The second A, asepsis, refers to “the absence of bacteria, viruses, and other microorganisms”. It is the principle of stopping infectious agents from entering the body while the surgery is being conducted. To make a truly aseptic environment suitable for a surgical operation to take place, a scrupulous cleaning is first necessary. Wash the place down with an ethanol solution that’s at least 70 percent, and make the patient wear sterile robes. If you are doing the surgery, you will also need sterile clothing, including gloves, a sterile makeshift mask, and some surgical instruments that are heat-sterilized.
The third A, anesthesia, does nothing to cure or kill germs but is essential nonetheless. Without some form of anesthetic, surgery is an immensely traumatic experience (and should only ever be a last resort).
The so-called ‘laughing gas’, or nitrous oxide, was the first gas to be recognized for its anesthetic applications. Inhale so much, and you will be rendered unconscious to the point where suitable dental and surgical work can be carried out. Laughing gas is a natural by-product of the decomposition of ammonium nitrate (when heated). You can make ammonium nitrate by reacting nitric acid with ammonia, and then capture and cool the escaping gas as it decays. (Don’t heat it too much though, past 240°C, laughing gas can be explosive.) The gas itself can then be cleaned of impurities and cleaned by bubbling it through the water.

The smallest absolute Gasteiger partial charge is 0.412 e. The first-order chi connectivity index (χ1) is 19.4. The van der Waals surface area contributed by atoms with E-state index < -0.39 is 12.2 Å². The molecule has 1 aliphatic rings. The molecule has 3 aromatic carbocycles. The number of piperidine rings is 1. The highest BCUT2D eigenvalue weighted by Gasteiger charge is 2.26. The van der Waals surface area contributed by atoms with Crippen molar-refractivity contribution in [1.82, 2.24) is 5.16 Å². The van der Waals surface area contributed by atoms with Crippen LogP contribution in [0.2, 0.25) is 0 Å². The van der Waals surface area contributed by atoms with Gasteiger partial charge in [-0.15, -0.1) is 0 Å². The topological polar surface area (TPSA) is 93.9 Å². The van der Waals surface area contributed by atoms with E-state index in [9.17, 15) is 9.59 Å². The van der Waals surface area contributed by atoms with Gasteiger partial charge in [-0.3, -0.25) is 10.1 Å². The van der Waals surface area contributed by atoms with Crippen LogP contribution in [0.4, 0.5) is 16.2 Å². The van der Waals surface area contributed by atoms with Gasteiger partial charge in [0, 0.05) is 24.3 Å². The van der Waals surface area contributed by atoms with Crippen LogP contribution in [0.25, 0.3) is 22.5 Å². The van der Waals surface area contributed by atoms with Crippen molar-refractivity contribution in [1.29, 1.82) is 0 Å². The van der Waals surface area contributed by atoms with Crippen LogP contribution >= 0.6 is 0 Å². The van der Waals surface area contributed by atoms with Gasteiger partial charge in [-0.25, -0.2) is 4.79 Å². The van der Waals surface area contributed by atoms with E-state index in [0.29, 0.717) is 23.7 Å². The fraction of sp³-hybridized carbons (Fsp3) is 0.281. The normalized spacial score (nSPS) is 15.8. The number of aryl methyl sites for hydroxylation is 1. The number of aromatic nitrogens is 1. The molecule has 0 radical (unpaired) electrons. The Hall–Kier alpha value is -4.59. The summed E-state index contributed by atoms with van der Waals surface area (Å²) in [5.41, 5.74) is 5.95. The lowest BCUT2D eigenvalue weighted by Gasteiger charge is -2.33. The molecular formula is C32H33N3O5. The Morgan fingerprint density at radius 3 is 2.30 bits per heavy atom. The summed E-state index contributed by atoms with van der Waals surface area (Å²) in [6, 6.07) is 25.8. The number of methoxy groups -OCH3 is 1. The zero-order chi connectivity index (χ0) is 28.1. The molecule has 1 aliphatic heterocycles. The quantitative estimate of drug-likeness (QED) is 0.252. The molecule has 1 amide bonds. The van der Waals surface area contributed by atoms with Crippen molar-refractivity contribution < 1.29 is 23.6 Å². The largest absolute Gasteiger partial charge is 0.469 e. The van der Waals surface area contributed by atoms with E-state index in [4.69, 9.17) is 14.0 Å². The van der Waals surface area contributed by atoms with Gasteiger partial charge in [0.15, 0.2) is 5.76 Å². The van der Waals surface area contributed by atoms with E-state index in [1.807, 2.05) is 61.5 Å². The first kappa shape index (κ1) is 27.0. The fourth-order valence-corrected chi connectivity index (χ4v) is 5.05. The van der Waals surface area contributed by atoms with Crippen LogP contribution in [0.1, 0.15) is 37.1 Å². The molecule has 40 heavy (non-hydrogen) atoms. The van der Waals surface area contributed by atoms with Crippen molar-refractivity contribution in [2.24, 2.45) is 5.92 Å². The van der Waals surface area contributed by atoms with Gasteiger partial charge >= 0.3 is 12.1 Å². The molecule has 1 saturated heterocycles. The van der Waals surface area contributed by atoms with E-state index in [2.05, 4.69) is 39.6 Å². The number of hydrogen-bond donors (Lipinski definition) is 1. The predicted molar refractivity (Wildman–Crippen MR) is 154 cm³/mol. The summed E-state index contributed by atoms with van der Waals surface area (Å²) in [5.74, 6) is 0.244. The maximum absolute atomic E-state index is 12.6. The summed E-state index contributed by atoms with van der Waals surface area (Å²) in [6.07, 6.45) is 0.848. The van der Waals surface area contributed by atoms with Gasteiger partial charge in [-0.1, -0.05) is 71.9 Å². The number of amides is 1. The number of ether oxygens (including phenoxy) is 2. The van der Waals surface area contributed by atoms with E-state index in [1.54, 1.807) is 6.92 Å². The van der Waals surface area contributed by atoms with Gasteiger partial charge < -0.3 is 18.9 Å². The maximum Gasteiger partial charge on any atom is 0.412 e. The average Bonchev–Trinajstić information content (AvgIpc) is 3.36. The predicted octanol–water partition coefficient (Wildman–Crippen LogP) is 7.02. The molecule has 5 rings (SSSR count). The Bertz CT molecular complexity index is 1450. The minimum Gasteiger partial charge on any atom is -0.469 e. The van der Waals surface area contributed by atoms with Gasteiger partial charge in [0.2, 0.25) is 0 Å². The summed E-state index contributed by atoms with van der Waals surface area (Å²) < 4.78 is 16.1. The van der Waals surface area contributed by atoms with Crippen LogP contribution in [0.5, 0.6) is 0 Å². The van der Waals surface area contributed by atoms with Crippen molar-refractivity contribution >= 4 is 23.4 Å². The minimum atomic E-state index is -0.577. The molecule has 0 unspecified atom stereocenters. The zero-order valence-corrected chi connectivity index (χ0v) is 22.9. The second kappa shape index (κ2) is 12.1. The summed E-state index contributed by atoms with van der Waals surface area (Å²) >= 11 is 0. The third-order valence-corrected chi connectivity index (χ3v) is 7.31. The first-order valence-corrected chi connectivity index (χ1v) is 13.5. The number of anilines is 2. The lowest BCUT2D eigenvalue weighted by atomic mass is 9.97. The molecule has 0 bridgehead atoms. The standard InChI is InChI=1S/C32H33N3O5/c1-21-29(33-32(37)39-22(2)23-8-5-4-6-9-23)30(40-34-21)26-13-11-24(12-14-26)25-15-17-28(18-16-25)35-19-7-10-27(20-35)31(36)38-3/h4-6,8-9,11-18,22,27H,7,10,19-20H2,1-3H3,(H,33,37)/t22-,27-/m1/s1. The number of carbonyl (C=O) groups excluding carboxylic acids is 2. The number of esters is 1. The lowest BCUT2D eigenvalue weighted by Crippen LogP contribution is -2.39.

Laughing gas itself can be merged with other anesthetics for greater effect. One such anesthetic is called diethyl. You can make this particular substance by mixing ethanol with a strong acid (such as sulphuric acid) and by then distilling the mixture as it reacts. Diethyl has the bonus effect of not only rendering a person unconscious and providing pain relief, but it also helps the muscles to relax — these attributes all make it a create candidate for performing surgery.